As a last scenario, let’s assume you’ve dialled a company and you’d like to discuss a requirement with someone. It’s a random call and you have no idea whom to connect with. How often, after you’ve explained to the receptionist what you would like to enquire about, were you put on hold without any reply? Wouldn’t your receptionist create a better impression of your company if she/he would communicate that your call is going to be placed on hold while she/he dials you through to [person’s name goes here]? Or worse, said receptionist doesn’t officially place your call on hold, slams the phone down on her desk and loudly shouts at a colleague to find out who can handle our call. 

Know this: your receptionist should know your business inside-out. The business of ‘where’ and ‘what’ the rest of the staff are doing at any time, should be a primary commodity for the receptionist as all calls (and money), theoretically, flows through her first. Remember that your receptionist is the first representation of your company. So, here’s a quick recap on this point: 

  • Train your receptionist to listen and respond correctly in a friendly manner. 
  • Ensure that your receptionist is well spoken with good communication skills. 
  • Make sure the receptionist understands that callers don’t have telephonic eyes – they can’t see what the receptionist is about to do and neither can they read minds – effective and professional communication of her/his actions are vital.

3. Confirm, dammit! 

It’s true that technology is very zippy and nippy now, but mails do still get lost and things can disappear into cyber space. When someone emails you, especially on request of information or a task that needs to be done, be sure to confirm receipt. 

I often ask customers and suppliers to confirm receipt of an email so as to ensure that on acknowledgement I, a.) know the ball is in their court and that b.) in the event that my email gets lost, that they are not waiting on me for anything which could cause obvious delays.

A confirmation of receipt of not only a common courtesy that makes communication easy for the other party, but it’s also just good manners – especially when the sender specifically asked you to confirm receipt. A confirmation of receipt does not require you to answer in full – obviously, we can’t always respond right away. It just boils down to: “Thank you – received. Will answer as soon as I can.” That’s all there is to it. It takes a ‘massive’ 5 seconds to do.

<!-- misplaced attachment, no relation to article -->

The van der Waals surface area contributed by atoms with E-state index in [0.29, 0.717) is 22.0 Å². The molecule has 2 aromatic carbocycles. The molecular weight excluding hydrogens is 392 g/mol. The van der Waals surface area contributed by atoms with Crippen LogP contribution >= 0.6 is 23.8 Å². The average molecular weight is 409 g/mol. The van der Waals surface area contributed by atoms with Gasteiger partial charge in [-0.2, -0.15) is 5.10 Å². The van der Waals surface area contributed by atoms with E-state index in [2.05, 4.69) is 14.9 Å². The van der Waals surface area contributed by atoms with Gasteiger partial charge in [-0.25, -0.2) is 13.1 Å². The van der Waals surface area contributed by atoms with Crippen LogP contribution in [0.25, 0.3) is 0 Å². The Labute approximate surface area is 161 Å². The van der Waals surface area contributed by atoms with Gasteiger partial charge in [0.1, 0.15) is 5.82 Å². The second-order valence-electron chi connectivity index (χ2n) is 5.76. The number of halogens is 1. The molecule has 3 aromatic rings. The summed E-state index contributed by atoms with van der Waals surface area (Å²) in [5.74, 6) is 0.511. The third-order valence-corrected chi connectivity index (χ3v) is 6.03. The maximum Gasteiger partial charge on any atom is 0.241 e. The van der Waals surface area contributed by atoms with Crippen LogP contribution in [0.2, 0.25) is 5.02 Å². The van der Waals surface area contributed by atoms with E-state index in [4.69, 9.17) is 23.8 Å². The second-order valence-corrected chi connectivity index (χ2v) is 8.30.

So, make you mommy proud and show people that your mother’s efforts in teaching you good manners have not been an utter waste of time. Be sure to confirm your emails – even if you haven’t been requested to do so. 

4. Feedback to Accept or Reject 

In my business, taking down a client’s brief can require a substantial amount of time - especially so with intricate development. Compiling a quotation along with all the development specifications can take up even more time. Many companies don’t take pride in their quotations and border onto undefined lines that leaves a lot of room for things to go wrong. 

From plenty of experience, we prefer to define and specify everything so that there are no miscommunications and that the client understands exactly what our development would entail. As much I pride myself in presenting a decent quotation, it could also take up to 5 hours to compile. By the time the potential client receives a proposal, a substantial amount of time has already been invested into their product – without any promise of payment. It’s a chance many companies are prepared to take, especially in a declining economy.